“The FBI’s three-decade use of microscopic hair analysis to incriminate defendants was a complete disaster,” according to Innocence Project co-founder Peter Neufeld. The Justice Department and FBI recently admitted that almost every examiner in the elite forensics team exaggerated their findings. What this will mean for the wrongfully convicted remains to be seen.
According to the Washington Post, Neufeld added “We need an exhaustive investigation that looks at how the FBI, state governments that relied on examiners trained by the FBI and the courts allowed this to happen and why it wasn’t stopped much sooner.”
The Innocence Project and the National Association of Criminal Defense Lawyers (NACDL) are collaborating with the federal government in a massive review of suspected problems with forensic microscopic hair comparisons. They’ve found 26 out of the FBI’s specialized 28 person unit exaggerated their findings in a way that benefited the prosecution. The flawed testimony was present in over 95 percent of the 268 convictions reviewed so far.
The project aims to analyze 2,500 cases, but the results are already deeply disturbing, according to Senator and former prosecutor Richard Blumenthal.
“These findings are appalling and chilling in their indictment of our criminal justice system, not only for potentially innocent defendants who have been wrongly imprisoned and even executed, but for prosecutors who have relied on fabricated and false evidence despite their intentions to faithfully enforce the law.”
Experts even exaggerated testimony in 32 convictions that led to the death penalty. Nine of those death row inmates have already been executed; another 5 died while waiting in prison.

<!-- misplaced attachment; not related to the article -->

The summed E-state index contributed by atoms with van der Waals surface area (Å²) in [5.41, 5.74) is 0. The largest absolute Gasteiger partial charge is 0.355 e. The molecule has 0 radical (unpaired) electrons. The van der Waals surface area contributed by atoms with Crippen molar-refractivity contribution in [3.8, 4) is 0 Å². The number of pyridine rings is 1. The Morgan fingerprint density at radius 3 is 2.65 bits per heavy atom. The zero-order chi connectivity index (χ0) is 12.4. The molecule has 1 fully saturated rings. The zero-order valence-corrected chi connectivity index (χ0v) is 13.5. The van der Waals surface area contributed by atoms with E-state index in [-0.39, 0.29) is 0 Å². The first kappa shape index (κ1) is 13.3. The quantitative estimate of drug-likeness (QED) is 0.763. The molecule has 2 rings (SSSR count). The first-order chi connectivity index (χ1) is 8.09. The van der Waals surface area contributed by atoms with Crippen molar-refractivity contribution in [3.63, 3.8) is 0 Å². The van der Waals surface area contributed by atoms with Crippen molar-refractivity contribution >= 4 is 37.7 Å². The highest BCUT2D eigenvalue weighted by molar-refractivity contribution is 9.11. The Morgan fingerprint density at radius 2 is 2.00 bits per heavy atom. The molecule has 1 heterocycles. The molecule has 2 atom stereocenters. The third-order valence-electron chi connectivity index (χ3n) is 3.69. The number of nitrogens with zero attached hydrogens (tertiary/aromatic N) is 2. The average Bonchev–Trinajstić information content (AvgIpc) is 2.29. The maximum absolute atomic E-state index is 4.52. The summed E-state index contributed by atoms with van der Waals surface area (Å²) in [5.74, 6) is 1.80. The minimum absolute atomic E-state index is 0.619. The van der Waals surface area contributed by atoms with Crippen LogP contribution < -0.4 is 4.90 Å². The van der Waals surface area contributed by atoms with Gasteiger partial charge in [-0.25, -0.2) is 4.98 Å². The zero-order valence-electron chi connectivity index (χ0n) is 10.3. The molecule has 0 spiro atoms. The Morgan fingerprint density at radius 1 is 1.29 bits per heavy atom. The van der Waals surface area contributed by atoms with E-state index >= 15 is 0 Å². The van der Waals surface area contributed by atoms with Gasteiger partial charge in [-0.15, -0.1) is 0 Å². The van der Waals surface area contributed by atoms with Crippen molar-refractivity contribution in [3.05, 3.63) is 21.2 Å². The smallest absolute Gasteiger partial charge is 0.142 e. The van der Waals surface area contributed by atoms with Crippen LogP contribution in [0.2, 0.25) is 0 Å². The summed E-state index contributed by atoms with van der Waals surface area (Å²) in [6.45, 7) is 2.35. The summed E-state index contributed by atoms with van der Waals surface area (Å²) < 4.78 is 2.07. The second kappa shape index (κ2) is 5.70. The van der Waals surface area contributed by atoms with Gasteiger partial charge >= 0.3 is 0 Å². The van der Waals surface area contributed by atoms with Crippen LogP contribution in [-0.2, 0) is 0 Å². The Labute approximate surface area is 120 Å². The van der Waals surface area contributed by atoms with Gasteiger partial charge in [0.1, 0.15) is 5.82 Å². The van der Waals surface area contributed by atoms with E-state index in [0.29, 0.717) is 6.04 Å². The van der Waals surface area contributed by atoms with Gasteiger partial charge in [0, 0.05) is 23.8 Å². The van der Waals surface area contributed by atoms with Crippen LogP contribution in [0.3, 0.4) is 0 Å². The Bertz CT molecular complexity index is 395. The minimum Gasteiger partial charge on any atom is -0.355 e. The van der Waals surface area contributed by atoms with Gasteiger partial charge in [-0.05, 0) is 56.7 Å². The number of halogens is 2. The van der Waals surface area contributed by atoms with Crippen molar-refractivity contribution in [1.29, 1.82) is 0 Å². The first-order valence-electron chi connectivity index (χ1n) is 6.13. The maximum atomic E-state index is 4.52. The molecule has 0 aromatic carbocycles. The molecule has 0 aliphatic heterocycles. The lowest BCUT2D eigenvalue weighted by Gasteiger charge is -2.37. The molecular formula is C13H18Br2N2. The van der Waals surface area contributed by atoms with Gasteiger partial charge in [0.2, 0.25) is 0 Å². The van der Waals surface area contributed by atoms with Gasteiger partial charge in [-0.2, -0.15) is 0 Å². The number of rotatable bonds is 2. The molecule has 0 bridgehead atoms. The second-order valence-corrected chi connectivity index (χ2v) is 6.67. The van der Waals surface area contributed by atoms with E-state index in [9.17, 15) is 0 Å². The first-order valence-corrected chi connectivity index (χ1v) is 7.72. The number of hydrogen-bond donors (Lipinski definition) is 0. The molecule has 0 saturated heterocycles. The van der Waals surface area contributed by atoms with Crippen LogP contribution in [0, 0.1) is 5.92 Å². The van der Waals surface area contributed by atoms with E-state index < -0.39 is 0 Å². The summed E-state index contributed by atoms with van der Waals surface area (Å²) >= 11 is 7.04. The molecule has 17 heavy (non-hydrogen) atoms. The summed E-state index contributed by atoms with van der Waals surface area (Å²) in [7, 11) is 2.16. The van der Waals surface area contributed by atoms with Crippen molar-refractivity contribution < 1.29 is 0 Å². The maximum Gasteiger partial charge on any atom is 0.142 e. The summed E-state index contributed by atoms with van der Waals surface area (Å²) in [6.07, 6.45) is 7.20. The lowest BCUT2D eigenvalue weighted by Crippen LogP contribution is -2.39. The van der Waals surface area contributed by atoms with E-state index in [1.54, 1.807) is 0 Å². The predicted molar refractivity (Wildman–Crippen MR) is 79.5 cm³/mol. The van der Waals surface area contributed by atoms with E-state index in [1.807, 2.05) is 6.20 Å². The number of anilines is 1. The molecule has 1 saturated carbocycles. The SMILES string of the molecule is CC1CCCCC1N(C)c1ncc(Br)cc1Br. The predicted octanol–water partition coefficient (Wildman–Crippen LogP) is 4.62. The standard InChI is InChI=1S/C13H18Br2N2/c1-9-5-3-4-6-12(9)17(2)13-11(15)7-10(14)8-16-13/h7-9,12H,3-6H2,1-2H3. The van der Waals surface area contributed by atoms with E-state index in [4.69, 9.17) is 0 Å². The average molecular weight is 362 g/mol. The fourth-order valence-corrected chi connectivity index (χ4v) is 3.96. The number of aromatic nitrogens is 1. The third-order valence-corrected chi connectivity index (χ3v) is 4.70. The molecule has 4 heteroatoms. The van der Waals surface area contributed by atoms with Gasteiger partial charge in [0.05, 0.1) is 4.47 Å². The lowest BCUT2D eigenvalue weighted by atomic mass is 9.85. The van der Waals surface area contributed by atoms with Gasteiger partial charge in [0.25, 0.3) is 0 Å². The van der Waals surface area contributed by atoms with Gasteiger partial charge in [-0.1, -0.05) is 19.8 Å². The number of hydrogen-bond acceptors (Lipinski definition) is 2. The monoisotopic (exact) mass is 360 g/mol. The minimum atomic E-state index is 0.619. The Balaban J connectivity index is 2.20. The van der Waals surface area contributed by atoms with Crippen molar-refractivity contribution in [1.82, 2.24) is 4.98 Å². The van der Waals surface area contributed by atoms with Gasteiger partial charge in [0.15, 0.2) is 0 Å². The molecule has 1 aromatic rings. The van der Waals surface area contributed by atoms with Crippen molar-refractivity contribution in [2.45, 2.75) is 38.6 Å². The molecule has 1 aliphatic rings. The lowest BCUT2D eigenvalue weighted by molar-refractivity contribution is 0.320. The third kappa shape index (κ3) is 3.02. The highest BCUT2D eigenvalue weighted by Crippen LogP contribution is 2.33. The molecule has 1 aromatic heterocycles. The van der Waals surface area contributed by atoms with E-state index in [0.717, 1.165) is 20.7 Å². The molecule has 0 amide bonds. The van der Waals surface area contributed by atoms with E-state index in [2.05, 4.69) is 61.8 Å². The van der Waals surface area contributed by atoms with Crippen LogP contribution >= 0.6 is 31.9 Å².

Microscopic hair analysis was considered the cutting edge of crime forensics before DNA testing became mainstream. Nevertheless, finding a match between a defendant and hair found at a crime scene comes down to the subjective opinion of the analyst. Deutsche Welle reports that there is no scientific protocol to support an analyst’s testimony.
Furthermore, there’s a conflict of interest with having such experts working in the same offices as the prosecutors, according to Penn State University’s forensic expert David Kaye.
“You’ve got a laboratory in the FBI working with a prosecutor from the Department of Justice in which the FBI sits – they have a relationship. You want to please people. It’s easy to see how people could be overconfident.”
The subjectivity of the tests and blind authority given to the experts created a perfect storm of flawed testimony and perjury.
Still, that might not mean much for the hundreds of people convicted in trials using erroneous testimony. Of course, many of the trials utilized other evidence to convict the defendant.
Defense attorneys who did not object to the FBI testimony during the trial will also have more difficulty challenging previous rulings.
Kaye told Deutsche Welle the future is still “very unclear.”
“The FBI, the Innocence Project, the National Association of Criminal Defense Lawyers are going around telling the old defense lawyers here’s a problem with the testimony, but whether they’re going to get relief from that is very unclear.”
FBI hair analysis has largely gone out of fashion because of modern DNA testing, but the review still has major implications for expert testimony on ballistics, bite marks, fibers, tool marks and other forensic fields.
[Image Credit: Time.]